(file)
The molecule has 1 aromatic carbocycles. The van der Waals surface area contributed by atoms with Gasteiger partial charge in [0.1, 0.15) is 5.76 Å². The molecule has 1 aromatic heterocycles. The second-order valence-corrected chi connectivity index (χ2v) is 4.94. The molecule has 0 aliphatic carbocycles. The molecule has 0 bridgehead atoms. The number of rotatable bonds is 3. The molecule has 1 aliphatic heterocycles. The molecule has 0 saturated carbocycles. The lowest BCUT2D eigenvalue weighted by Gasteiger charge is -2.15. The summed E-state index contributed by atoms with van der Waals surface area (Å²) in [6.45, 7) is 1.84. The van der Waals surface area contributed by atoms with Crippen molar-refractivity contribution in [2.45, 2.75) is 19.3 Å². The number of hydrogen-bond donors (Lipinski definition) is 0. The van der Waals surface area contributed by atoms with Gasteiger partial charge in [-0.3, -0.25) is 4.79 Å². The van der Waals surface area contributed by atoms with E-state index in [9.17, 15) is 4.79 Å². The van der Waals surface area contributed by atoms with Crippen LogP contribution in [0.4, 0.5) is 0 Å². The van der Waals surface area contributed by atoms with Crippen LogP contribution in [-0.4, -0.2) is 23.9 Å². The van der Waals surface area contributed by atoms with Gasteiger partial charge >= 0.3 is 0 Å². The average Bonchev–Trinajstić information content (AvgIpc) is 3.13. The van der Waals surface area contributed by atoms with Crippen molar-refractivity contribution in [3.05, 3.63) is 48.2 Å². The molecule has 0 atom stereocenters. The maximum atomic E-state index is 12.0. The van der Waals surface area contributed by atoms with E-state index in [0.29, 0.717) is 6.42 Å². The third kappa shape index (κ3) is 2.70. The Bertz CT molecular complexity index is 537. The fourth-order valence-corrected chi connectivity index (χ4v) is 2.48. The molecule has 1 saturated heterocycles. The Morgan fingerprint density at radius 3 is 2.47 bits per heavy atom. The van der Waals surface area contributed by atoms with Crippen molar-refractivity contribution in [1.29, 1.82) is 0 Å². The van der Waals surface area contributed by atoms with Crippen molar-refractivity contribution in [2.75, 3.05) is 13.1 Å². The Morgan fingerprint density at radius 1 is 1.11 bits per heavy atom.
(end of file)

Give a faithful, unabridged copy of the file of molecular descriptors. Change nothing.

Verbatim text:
The molecule has 1 aromatic carbocycles. The van der Waals surface area contributed by atoms with Gasteiger partial charge in [0.1, 0.15) is 5.76 Å². The molecule has 1 aromatic heterocycles. The second-order valence-corrected chi connectivity index (χ2v) is 4.94. The molecule has 0 aliphatic carbocycles. The molecule has 0 bridgehead atoms. The number of rotatable bonds is 3. The molecule has 1 aliphatic heterocycles. The molecule has 0 saturated carbocycles. The lowest BCUT2D eigenvalue weighted by Gasteiger charge is -2.15. The summed E-state index contributed by atoms with van der Waals surface area (Å²) in [6.45, 7) is 1.84. The van der Waals surface area contributed by atoms with Crippen molar-refractivity contribution in [2.45, 2.75) is 19.3 Å². The number of hydrogen-bond donors (Lipinski definition) is 0. The van der Waals surface area contributed by atoms with Gasteiger partial charge in [-0.3, -0.25) is 4.79 Å². The van der Waals surface area contributed by atoms with E-state index in [9.17, 15) is 4.79 Å². The van der Waals surface area contributed by atoms with Crippen LogP contribution in [0.4, 0.5) is 0 Å². The van der Waals surface area contributed by atoms with Crippen LogP contribution in [-0.4, -0.2) is 23.9 Å². The van der Waals surface area contributed by atoms with Gasteiger partial charge >= 0.3 is 0 Å². The average Bonchev–Trinajstić information content (AvgIpc) is 3.13. The van der Waals surface area contributed by atoms with Crippen molar-refractivity contribution in [3.05, 3.63) is 48.2 Å². The molecule has 0 atom stereocenters. The maximum atomic E-state index is 12.0. The van der Waals surface area contributed by atoms with E-state index in [0.29, 0.717) is 6.42 Å². The third kappa shape index (κ3) is 2.70. The Bertz CT molecular complexity index is 537. The fourth-order valence-corrected chi connectivity index (χ4v) is 2.48. The molecule has 1 saturated heterocycles. The Morgan fingerprint density at radius 3 is 2.47 bits per heavy atom. The van der Waals surface area contributed by atoms with Crippen molar-refractivity contribution in [1.29, 1.82) is 0 Å². The van der Waals surface area contributed by atoms with Crippen molar-refractivity contribution in [2.75, 3.05) is 13.1 Å². The Morgan fingerprint density at radius 1 is 1.11 bits per heavy atom.